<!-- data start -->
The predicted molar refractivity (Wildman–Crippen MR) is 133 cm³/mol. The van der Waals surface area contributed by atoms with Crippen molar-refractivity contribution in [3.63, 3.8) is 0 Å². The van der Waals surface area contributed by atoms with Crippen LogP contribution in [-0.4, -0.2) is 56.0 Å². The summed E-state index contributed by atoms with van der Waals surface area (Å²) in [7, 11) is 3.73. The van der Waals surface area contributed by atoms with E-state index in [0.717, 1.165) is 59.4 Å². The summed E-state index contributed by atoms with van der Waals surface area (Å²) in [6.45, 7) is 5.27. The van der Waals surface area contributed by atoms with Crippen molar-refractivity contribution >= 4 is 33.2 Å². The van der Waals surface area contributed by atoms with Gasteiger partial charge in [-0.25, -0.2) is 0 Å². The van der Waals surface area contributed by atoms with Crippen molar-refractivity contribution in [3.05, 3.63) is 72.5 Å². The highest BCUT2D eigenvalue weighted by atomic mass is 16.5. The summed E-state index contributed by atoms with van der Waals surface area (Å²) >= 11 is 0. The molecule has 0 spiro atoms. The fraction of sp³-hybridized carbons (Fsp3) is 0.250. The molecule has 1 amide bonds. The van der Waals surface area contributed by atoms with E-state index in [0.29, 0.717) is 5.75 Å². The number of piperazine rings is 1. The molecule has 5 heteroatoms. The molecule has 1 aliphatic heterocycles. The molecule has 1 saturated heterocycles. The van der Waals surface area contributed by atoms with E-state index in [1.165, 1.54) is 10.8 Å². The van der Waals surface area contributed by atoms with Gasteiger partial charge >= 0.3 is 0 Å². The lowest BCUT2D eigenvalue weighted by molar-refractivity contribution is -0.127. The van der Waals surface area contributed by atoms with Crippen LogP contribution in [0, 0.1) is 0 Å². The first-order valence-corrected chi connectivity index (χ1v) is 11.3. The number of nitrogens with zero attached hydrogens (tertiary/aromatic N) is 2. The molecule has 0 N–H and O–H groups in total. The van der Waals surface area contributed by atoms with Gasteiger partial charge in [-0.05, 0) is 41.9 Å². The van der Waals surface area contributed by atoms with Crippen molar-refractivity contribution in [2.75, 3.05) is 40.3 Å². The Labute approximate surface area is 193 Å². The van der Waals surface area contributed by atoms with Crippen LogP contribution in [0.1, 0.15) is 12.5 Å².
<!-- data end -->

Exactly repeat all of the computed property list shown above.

The predicted molar refractivity (Wildman–Crippen MR) is 133 cm³/mol. The van der Waals surface area contributed by atoms with Crippen molar-refractivity contribution in [3.63, 3.8) is 0 Å². The van der Waals surface area contributed by atoms with Crippen LogP contribution in [-0.4, -0.2) is 56.0 Å². The summed E-state index contributed by atoms with van der Waals surface area (Å²) in [7, 11) is 3.73. The van der Waals surface area contributed by atoms with E-state index in [0.717, 1.165) is 59.4 Å². The summed E-state index contributed by atoms with van der Waals surface area (Å²) in [6.45, 7) is 5.27. The van der Waals surface area contributed by atoms with Crippen molar-refractivity contribution >= 4 is 33.2 Å². The van der Waals surface area contributed by atoms with Gasteiger partial charge in [-0.25, -0.2) is 0 Å². The van der Waals surface area contributed by atoms with Crippen molar-refractivity contribution in [3.05, 3.63) is 72.5 Å². The highest BCUT2D eigenvalue weighted by atomic mass is 16.5. The summed E-state index contributed by atoms with van der Waals surface area (Å²) >= 11 is 0. The molecule has 0 spiro atoms. The fraction of sp³-hybridized carbons (Fsp3) is 0.250. The molecule has 1 amide bonds. The van der Waals surface area contributed by atoms with E-state index in [0.29, 0.717) is 5.75 Å². The number of piperazine rings is 1. The molecule has 5 heteroatoms. The molecule has 1 aliphatic heterocycles. The molecule has 1 saturated heterocycles. The van der Waals surface area contributed by atoms with E-state index in [1.165, 1.54) is 10.8 Å². The van der Waals surface area contributed by atoms with Gasteiger partial charge >= 0.3 is 0 Å². The lowest BCUT2D eigenvalue weighted by molar-refractivity contribution is -0.127. The van der Waals surface area contributed by atoms with Crippen LogP contribution in [0, 0.1) is 0 Å². The first-order valence-corrected chi connectivity index (χ1v) is 11.3. The number of nitrogens with zero attached hydrogens (tertiary/aromatic N) is 2. The molecule has 0 N–H and O–H groups in total. The van der Waals surface area contributed by atoms with Gasteiger partial charge in [-0.05, 0) is 41.9 Å². The van der Waals surface area contributed by atoms with Crippen molar-refractivity contribution in [2.75, 3.05) is 40.3 Å². The Labute approximate surface area is 193 Å². The van der Waals surface area contributed by atoms with Crippen LogP contribution in [0.1, 0.15) is 12.5 Å².